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Author: Judge, Lita
At night, a host of woodland creatures plays with a child's red sled.
Common Core Standards
Grade K → Reading → RL Literature → K.RL Key Ideas & Details
Kirkus Reviews (+) (10/01/11)
School Library Journal (+) (10/01/11)
The Bulletin of the Center for Children's Books (12/11)
Full Text Reviews:
School Library Journal - 10/01/2011 PreS-Gr 2—The premise of this book is simple; the execution is anything but. A child (Caucasian, of indeterminate gender) leaves a red sled outside the house one night, and an ever-growing group of animals borrows it for some snowy sliding fun. Having noticed the footprints, the child realizes what happened and waits to join the critters the next night. Pencil and watercolor spreads create a basic wintry mountain environment, but the stars of the show are the expressive animals. Their childlike delight in each dynamic scene brings a sense of excitement to the story. The text consists entirely of sound effects, laid out on the page in varying font sizes to evoke a sense of movement. The book begs to be read aloud and offers wonderful opportunities for audience participation. This delightful flight of fancy conveys the true excitement of sledding with the imagined fun of befriending wildlife. A gem.—Heidi Estrin, Feldman Children's Library at Congregation B'nai Israel, Boca Raton, FL - Copyright 2011 Publishers Weekly, Library Journal and/or School Library Journal used with permission.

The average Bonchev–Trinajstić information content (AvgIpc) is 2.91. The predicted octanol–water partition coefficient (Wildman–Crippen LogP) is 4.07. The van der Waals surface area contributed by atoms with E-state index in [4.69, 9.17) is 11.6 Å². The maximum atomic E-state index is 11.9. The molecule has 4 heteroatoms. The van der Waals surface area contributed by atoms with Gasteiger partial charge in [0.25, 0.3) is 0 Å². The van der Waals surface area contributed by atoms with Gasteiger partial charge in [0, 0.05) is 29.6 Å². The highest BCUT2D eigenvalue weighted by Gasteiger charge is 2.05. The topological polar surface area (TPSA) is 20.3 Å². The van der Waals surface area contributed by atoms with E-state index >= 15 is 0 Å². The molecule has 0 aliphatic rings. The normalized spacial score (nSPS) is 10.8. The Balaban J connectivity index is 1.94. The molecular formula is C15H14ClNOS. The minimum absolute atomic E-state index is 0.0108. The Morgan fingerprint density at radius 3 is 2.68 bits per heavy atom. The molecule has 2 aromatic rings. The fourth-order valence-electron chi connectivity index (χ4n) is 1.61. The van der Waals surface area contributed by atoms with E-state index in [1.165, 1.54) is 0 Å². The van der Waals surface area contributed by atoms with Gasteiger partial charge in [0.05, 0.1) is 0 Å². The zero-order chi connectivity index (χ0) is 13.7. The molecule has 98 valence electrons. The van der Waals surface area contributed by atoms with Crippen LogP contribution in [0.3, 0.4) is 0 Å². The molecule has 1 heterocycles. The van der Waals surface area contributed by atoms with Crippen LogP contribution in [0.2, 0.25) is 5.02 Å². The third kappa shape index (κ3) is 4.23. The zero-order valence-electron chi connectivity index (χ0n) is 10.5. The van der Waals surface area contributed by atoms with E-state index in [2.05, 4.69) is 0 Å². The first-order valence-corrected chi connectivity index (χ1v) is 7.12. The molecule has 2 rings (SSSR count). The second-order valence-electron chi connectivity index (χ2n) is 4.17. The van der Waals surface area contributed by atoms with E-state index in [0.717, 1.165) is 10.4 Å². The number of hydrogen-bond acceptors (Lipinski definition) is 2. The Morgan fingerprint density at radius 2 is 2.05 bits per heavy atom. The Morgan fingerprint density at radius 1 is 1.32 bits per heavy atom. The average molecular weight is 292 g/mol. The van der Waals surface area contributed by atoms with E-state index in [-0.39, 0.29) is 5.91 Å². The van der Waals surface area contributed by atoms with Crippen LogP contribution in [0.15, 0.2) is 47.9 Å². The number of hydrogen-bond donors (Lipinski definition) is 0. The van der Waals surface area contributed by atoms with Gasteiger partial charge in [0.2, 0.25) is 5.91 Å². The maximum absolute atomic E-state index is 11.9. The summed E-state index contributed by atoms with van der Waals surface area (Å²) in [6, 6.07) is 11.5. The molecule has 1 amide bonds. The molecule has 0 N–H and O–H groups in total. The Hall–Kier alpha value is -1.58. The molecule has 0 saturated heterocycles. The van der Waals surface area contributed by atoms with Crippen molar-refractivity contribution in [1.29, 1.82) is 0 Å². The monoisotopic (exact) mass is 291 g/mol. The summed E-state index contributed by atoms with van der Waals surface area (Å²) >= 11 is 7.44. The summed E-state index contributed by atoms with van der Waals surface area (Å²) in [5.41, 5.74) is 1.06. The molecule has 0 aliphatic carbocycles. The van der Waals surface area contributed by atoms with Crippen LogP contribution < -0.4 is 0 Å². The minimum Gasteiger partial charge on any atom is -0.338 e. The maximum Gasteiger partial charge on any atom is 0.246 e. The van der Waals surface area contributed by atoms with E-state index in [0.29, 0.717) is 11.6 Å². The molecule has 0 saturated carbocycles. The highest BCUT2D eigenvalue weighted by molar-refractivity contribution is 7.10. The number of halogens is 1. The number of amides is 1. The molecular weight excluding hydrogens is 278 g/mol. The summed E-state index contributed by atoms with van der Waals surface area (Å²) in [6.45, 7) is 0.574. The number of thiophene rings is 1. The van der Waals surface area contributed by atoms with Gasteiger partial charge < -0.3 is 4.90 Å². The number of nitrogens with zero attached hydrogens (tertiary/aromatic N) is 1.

Bulletin for the Center... - 12/01/2011 In this wintry picture book where the only text is onomatopoeic sound effects, a child leans a trusty red sled against the outside wall of the cabin and then retires inside at the end of day. An interested bear finds the sled and takes off for a satisfying slide with an accumulating number of animal friends, including a rabbit, a moose, an opossum, a couple of raccoons, a porcupine, and a rat. Eventually, the animals politely return the sled; its owner spots the tracks of the sled’s borrowers, waits for their return, and then joins them in their next night’s snowy downhill romp. In its simplicity and its subject the story recalls Nicola Smee’s Jingle Jingle (BCCB 4/08), and it’s also got much of the appeal of Aylesworth’s The Mitten (BCCB 1/10). Readers-aloud will relish the performance opportunities afforded by the critters’ exclamations of “Alley-oop!” as the sled speeds away and “Whoa” when it careens out of control, and there’s a pleasing contrast to the intimate hush of the “scrunch scrinch scrunch scrinch scrunch scrinch” made by footsteps (pawsteps?) in snow. Audiences will appreciate the fantastical touch, warming particularly to the possibilities of the human-animal outing under the stars. Soft pencil lines shade and outline pillowy sweeps of snowy landscape, touched with steel-blue tones under the night sky. Horizon lines feature strongly in the background, the exaggerated responses of Bear and co. provide closeup entertainment, and the red sled stands out in sharp contrast. Use this as a wintry bedtime book, and encourage the kids to listen for animal-sledding sounds as they fall asleep. DS - Copyright 2011 The Board of Trustees of the University of Illinois.